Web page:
First posted on Tales From The Reach on 3 March 2019.
Although last week’s blog identified some key elements that are intrinsic to teaching, they did not fully guide us as teachers as they were somewhat abstract and broad ranging. Therefore, Charlotte Danielson suggests that a teaching framework for professional practice can be used to get us thinking about our own teaching skills, which we may wish to review and clean up from time to time; hence my reference to ‘spring cleaning’.
A framework can be used for a variety of purposes and by new and experienced teachers alike. Danielson argues that because teaching is complex, it is helpful to develop a ‘road map through the territory, structured around a shared understanding of teaching’ (Danielson, 2007). Accordingly, those new to teaching will need a road map as they will inevitably be concerned with their day-to-day survival in the classroom whereas experienced teachers may want to improve and/or review their overall skills and benefit from reviewing a ‘road map’ or framework of essential teaching skills. Moreover, for experienced teachers switching to a second subject from other subject areas, a skills framework may be a good tool to ensure they are embedding best practice, whilst having the extra burden of learning enough to confidently teach their pupils.
Subsequently, in his review of the literature on teaching skills, Kyriacou (again, see last week’s blog for more on this) has made a distinction between ‘three dimensions’ that affect the quality of teaching (Kyriacou, 2014; see Fauth et. al., 2014 as well). The idea here is to set up a framework in which to assess the overall quality and effectiveness of our teaching skills; do we or don’t we fulfil these three dimensions when teaching and, if not, will there be barriers to learning. The three dimensions/categories identified are cognitive activation, a supportive climate and classroom management. The framework identified is conducive to teaching most subjects as it enables both new teachers and experienced teachers to think and adapt their classroom practice to the needs of their pupils. In relation to classroom teaching, their application can be broadly summed up as:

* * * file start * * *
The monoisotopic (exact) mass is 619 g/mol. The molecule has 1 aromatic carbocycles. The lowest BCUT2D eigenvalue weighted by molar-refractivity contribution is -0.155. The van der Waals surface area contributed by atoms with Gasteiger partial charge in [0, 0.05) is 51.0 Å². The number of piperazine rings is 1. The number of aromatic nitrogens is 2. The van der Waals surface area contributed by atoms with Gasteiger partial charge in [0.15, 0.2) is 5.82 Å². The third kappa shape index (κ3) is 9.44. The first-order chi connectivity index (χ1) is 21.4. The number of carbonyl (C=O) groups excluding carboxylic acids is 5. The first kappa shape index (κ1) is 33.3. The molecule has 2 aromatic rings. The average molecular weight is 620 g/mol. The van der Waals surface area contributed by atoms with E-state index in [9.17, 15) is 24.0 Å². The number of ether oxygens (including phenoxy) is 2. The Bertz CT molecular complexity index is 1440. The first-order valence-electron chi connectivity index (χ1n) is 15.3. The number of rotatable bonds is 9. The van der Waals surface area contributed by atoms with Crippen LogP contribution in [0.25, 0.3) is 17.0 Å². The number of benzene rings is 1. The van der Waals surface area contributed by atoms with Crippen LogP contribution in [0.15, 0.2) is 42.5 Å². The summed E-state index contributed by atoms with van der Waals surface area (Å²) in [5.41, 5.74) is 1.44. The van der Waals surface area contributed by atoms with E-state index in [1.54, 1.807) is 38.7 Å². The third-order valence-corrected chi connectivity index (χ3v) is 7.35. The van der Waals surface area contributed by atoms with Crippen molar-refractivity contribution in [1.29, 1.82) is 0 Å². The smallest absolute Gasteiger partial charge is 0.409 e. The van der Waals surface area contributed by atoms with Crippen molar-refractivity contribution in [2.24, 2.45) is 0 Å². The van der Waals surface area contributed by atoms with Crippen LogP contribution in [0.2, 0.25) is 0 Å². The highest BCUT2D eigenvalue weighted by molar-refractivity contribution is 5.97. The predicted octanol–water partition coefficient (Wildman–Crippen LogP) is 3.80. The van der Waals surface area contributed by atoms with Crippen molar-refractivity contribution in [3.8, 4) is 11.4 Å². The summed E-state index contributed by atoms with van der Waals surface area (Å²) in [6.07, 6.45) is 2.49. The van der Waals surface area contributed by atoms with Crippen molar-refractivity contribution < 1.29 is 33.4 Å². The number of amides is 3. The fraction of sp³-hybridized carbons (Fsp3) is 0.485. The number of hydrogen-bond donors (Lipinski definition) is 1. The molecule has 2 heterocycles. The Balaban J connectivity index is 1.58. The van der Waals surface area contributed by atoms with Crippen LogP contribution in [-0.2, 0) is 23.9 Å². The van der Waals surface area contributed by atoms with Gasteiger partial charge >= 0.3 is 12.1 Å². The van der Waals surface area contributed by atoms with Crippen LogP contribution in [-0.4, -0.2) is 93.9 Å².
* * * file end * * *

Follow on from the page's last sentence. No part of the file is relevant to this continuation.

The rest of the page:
- Cognitive activation: this could also be called thinking skills as it refers to the development of challenging learning activities that actively engage pupils and, subsequently, develop their knowledge and understanding of the subject taught. In some ways this aspect of the framework for assessing teaching skills combines thinking skills with engagement – in that, if you can kill two birds with the same stone, you’ve nailed it.
- Supportive climate: this involves building effective relationships with pupils by being positive about their studies, giving informative and constructive feedback and generally showing that you care. In many subjects, feedback will be essential as your pupils will be writing plenty of essays or working out equations and will want to know that they are read thoroughly and marked. Additionally, displaying a caring side will be extremely fruitful when pupils really need your support and reassurance near exams.
- Classroom management: in all classes, you will need clear rules and procedures in the classroom to effectively organise debates, discuss sensitive issues and maintain the peace amongst pupils with differing views; this will be particularly relevant in subjects like English, RE, History, Geography, PSHE and the Social Sciences. In these subjects, as pupils will need to show that there are often many perspectives on contentious issues, a mutually respectful classroom environment where other people’s views and opinions are listened to respectfully rather than being shouted down or dismissed out-of-hand, is essential.
The point of having a framework of teaching skills is, of course, a point of reference for us to refer back to regularly and to see if our professional practice properly fulfils the framework. On a day-to-day basis Kyriacou’s three dimensions can be extremely useful. However, from time to time it may be worth thinking about our practice in more depth. Probably one of the most extensive frameworks is Danielson’s Framework for Teaching (2007). The use of this framework is as a classroom observation instrument, but it can be used to reflect on our own professional practice, especially if you are considering teaching for the first time. Nonetheless, whether new to teaching or experienced, it can give you a fresh outlook on what you need to do to teach successfully. Importantly, Danielson’s Framework for Teaching was arrived at through extensive research on essential teaching skills and is made up of various components, but these can be simplified as: